Circa 1861, Angelina, ruling countess of an Italian principality, is at a loss when invaded by a Hungarian army. Her lookalike ancestress Francesca, who saved a similar situation 300 years ... See full summary »
Douglas Fairbanks Jr.,
Two Americans sharing a flat in Paris, playwright Tom Chambers and painter George Curtis, fall for free-spirited Gilda Farrell. When she can't make up her mind which one of them she prefers, she proposes a "gentleman's agreement": She will move in with them as a friend and critic of their work, but they will never have sex. But when Tom goes to London to supervise a production of one of his plays, leaving Gilda alone with George, how long will their gentleman's agreement last?Written by
Capel Cleggs <firstname.lastname@example.org>
Shadow of boom mic visible at train station. See more »
Is George still given to smashing things?
Well, we have to tell him the truth, regardless of what happens to the furniture.
I wonder if he'll hit? He was never very civilized.
You're right. He is kind of - kind of - barbaric.
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Violin Concerto in E Minor, Op.64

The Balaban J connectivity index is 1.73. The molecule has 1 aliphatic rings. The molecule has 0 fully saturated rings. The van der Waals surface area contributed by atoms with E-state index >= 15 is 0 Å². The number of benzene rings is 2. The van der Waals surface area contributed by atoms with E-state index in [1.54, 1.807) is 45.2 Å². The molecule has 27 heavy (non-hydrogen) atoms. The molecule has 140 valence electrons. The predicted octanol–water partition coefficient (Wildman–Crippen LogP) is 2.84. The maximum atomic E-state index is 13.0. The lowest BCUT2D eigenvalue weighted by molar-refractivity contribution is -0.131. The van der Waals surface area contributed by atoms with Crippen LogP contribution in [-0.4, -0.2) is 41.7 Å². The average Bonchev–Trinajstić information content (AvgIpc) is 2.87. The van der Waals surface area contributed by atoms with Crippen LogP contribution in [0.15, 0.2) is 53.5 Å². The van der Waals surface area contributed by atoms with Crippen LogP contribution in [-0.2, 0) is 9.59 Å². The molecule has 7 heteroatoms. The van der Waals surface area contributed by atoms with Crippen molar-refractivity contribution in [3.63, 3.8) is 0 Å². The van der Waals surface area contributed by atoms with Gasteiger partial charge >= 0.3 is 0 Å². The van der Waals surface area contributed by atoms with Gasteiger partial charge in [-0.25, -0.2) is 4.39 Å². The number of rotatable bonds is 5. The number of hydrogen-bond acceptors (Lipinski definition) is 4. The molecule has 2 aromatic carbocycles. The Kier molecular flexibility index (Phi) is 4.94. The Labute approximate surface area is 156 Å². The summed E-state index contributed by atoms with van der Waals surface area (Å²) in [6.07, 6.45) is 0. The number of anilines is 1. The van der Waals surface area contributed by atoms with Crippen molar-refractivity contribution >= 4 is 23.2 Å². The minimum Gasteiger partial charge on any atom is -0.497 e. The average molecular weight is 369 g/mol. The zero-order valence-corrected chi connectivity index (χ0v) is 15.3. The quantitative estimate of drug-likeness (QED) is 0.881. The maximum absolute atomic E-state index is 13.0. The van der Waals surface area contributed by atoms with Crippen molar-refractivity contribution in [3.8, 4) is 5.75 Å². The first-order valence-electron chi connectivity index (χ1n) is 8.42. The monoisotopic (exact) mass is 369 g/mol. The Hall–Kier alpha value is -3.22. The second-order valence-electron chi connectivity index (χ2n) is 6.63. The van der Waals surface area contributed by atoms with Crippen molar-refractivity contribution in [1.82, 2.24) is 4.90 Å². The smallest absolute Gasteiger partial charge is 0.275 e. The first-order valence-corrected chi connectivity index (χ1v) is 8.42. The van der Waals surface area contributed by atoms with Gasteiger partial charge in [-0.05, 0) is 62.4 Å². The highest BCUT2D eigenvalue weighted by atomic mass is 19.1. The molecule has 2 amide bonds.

Written by Felix Mendelssohn
Excerpts from the second movement played as background music See more »
Witty and Sophisticated
In this surprisingly risqué film made before the Hays code, two men and a woman share an apartment in Paris and talk openly about sex. It's fun to watch, thanks to the witty and sophisticated dialog of Noel Coward, the screenplay by Ben Hecht, and of course the masterful direction of Lubitsch. March is wonderful as a struggling playwright. Hopkins has one of her best roles as a free-loving woman who loves two men but marries a third. Lubitsch elicits a fine comedic performance from Cooper as a hot-tempered artist. In a typical role, Horton plays a stuffed shirt. There's no music, which could make things seem static, but Lubitsch keeps it moving at a breezy pace.
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